By Ed Symkus
Korean writer-director Kogonada’s meditation on life and how it’s lived is dreamy, haunting, profound, and deeply moving.
After Yang is screening at Kendall Square Cinema, Coolidge Corner Theatre, and on Showtime.
It’s been a while since a science fiction film that attempted to reach philosophical heights regarding the human condition really hit home for me. Two that come to mind are Gattaca (1997), which questioned how a normal man dealt with a society that demanded genetic perfection, and Her (2013), the story of an artificial intelligence program that gains consciousness and begins to understand the concept of love.
After Yang, based on the 2016 Alexander Weinstein short story “Saying Goodbye to Yang,” would fit comfortably on a triple feature with those two films in that it involves artificial intelligence, love, and the pursuit of perfection. It’s also dreamy, haunting, profound, and deeply moving.
Jake and Kyra (Colin Farrell and Jodie Turner-Smith) are a happily married couple living very busy lives sometime in the near future. Actually, they’re a bit too busy, bordering on being workaholics — she spends too much time at her office, he would rather be at his tea shop than at home. At the film’s opening, Jake and Kyra have adopted a little Asian girl — Mika (Malea Emma Tjandrawidjaja) — and to make up for their absence, they’ve purchased a robot named Yang (Justin Min) to keep Mika company, help raise her, and educate her in Asian culture. But he’s not just a “robot.” He’s referred to as a techno-sapien, completely human in appearance and behavior.
The good news is that Yang has been doing an excellent job, and Mika adores him, pretty much accepting him as an older brother. The bad news is that a few minutes into the film, Yang has something approximating a short circuit, and stops functioning. An unspoken problem that immediately arises is how will Jake and Kyra continue their lifestyles without the aid of Yang. Mika is more verbal in her reaction: She freaks out over the situation. Things only get more difficult.
Though it’s never mentioned how long Yang has been with the family, it’s quickly revealed that he wasn’t new when they bought him; he was a certified refurbished model. The questions start flying: Is he still under warranty? Should Jake bring him to an illegal fix-it shop to have him repaired? How about if they just recycle his parts and get a new model? How will little Mika take all of this?
Writer-director Kogonada (Columbus) keeps the pace slow, infusing the film with quiet, intense discussions between Jake and Kyra about what to do, and letting long silences play out, accompanied by close-ups of concerned faces.
The decision to bring Yang to an unsavory fix-it shop adds additional wrinkles to an already complicated situation. The proprietor Russ (Ritchie Coster) says that he’s not allowed to “tamper with the core interior” of any robots, but he’d be happy to repair and replace any parts that are in need of service. Alas, the problem with Yang is in his core.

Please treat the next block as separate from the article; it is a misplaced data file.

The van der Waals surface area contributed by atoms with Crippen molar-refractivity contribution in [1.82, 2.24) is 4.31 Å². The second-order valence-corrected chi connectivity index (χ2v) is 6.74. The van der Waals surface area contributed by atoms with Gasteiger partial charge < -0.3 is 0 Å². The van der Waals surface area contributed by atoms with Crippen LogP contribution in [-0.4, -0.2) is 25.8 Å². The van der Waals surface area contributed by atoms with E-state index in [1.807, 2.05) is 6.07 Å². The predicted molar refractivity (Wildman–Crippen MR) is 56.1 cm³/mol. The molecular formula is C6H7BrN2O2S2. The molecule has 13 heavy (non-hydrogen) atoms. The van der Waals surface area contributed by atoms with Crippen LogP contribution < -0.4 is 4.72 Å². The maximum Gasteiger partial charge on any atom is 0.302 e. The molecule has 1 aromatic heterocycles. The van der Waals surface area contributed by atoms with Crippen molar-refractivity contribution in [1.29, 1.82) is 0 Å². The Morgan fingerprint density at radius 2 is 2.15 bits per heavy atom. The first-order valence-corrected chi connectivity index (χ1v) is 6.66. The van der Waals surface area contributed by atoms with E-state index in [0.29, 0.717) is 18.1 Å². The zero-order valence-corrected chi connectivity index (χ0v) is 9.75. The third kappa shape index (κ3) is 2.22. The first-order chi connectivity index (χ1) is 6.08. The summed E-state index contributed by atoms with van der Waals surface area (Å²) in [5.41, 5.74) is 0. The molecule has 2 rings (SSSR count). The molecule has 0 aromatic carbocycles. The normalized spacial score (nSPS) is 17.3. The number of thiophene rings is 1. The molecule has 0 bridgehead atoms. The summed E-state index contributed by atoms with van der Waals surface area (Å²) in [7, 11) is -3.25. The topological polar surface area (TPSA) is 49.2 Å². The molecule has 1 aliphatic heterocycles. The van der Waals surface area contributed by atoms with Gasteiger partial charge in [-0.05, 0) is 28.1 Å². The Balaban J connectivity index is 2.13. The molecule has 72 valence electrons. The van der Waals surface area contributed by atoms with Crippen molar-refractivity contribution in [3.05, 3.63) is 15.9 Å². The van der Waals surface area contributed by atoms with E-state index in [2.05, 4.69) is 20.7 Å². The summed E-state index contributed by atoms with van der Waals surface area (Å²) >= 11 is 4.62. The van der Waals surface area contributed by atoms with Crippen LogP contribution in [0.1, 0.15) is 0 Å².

In a radical departure from the Weinstein short story, Kogonada’s adaptation explores the characters’ perceptions of the rights and wrongs of the situation. Then it takes things a substantial step further by introducing the idea that techno-sapiens are geared to record a few seconds of what they see and hear each day to allow lab technicians to understand what their inventions consider to be memorable.
A portion of the film is dedicated to experiencing what Yang has seen and done — through the recorder in his eyes — even before he came to live with Jake, Kyra, and Mika. Remember, he wasn’t new, and Yang has a past.
It’s at this point that questions on how we live our lives and how something like artificial life fits into our world come to the fore. Various ethical issues make their way into the script and an air of tranquility materializes — much of it due to the (mostly) soft, shimmering, elegiac score and the reserved performances from Farrell and Turner-Smith. Near the end, with the introduction of an enigmatic character named Ada (Haley Lu Richardson), Kogonada effortlessly transforms After Yang into a mystery. More good news: Everything that’s brought up is resolved.
Ed Symkus is a Boston native and Emerson College graduate. He went to Woodstock, is a fan of Harry Crews, Sax Rohmer, and John Wyndham, and has visited the Outer Hebrides, the Lofoten Islands, Anglesey, Mykonos, the Azores, Catalina, Kangaroo Island, and the Isle of Capri with his wife Lisa.